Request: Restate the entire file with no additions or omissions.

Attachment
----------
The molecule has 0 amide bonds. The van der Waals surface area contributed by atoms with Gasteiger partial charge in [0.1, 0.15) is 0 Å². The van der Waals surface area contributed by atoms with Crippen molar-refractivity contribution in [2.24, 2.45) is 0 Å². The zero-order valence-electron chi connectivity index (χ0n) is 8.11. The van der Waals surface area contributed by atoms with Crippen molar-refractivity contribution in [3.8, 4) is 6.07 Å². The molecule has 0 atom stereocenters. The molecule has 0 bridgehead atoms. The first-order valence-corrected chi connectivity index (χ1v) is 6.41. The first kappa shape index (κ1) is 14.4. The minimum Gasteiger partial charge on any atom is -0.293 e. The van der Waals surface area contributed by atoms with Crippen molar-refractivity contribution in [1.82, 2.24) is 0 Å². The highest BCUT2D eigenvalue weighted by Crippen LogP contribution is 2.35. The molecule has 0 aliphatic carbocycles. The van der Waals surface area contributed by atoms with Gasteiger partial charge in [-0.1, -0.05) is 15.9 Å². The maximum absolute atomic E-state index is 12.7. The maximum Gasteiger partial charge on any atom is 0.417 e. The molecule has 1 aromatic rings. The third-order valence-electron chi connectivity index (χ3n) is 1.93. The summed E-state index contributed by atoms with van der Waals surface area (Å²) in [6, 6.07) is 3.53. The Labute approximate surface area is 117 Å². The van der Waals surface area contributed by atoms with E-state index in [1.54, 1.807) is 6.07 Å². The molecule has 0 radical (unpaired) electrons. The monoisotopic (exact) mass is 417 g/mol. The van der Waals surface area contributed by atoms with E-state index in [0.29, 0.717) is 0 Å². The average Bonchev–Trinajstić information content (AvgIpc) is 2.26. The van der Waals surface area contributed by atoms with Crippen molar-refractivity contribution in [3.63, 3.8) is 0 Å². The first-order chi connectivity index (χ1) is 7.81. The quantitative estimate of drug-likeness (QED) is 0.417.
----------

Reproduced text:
The molecule has 0 amide bonds. The van der Waals surface area contributed by atoms with Gasteiger partial charge in [0.1, 0.15) is 0 Å². The van der Waals surface area contributed by atoms with Crippen molar-refractivity contribution in [2.24, 2.45) is 0 Å². The zero-order valence-electron chi connectivity index (χ0n) is 8.11. The van der Waals surface area contributed by atoms with Crippen molar-refractivity contribution in [3.8, 4) is 6.07 Å². The molecule has 0 atom stereocenters. The molecule has 0 bridgehead atoms. The first-order valence-corrected chi connectivity index (χ1v) is 6.41. The first kappa shape index (κ1) is 14.4. The minimum Gasteiger partial charge on any atom is -0.293 e. The van der Waals surface area contributed by atoms with Crippen molar-refractivity contribution in [1.82, 2.24) is 0 Å². The highest BCUT2D eigenvalue weighted by Crippen LogP contribution is 2.35. The molecule has 0 aliphatic carbocycles. The van der Waals surface area contributed by atoms with Gasteiger partial charge in [-0.1, -0.05) is 15.9 Å². The maximum absolute atomic E-state index is 12.7. The maximum Gasteiger partial charge on any atom is 0.417 e. The molecule has 1 aromatic rings. The third-order valence-electron chi connectivity index (χ3n) is 1.93. The summed E-state index contributed by atoms with van der Waals surface area (Å²) in [6, 6.07) is 3.53. The Labute approximate surface area is 117 Å². The van der Waals surface area contributed by atoms with E-state index in [1.54, 1.807) is 6.07 Å². The molecule has 0 radical (unpaired) electrons. The monoisotopic (exact) mass is 417 g/mol. The van der Waals surface area contributed by atoms with E-state index in [0.29, 0.717) is 0 Å². The average Bonchev–Trinajstić information content (AvgIpc) is 2.26. The van der Waals surface area contributed by atoms with Crippen molar-refractivity contribution in [3.63, 3.8) is 0 Å². The first-order chi connectivity index (χ1) is 7.81. The quantitative estimate of drug-likeness (QED) is 0.417.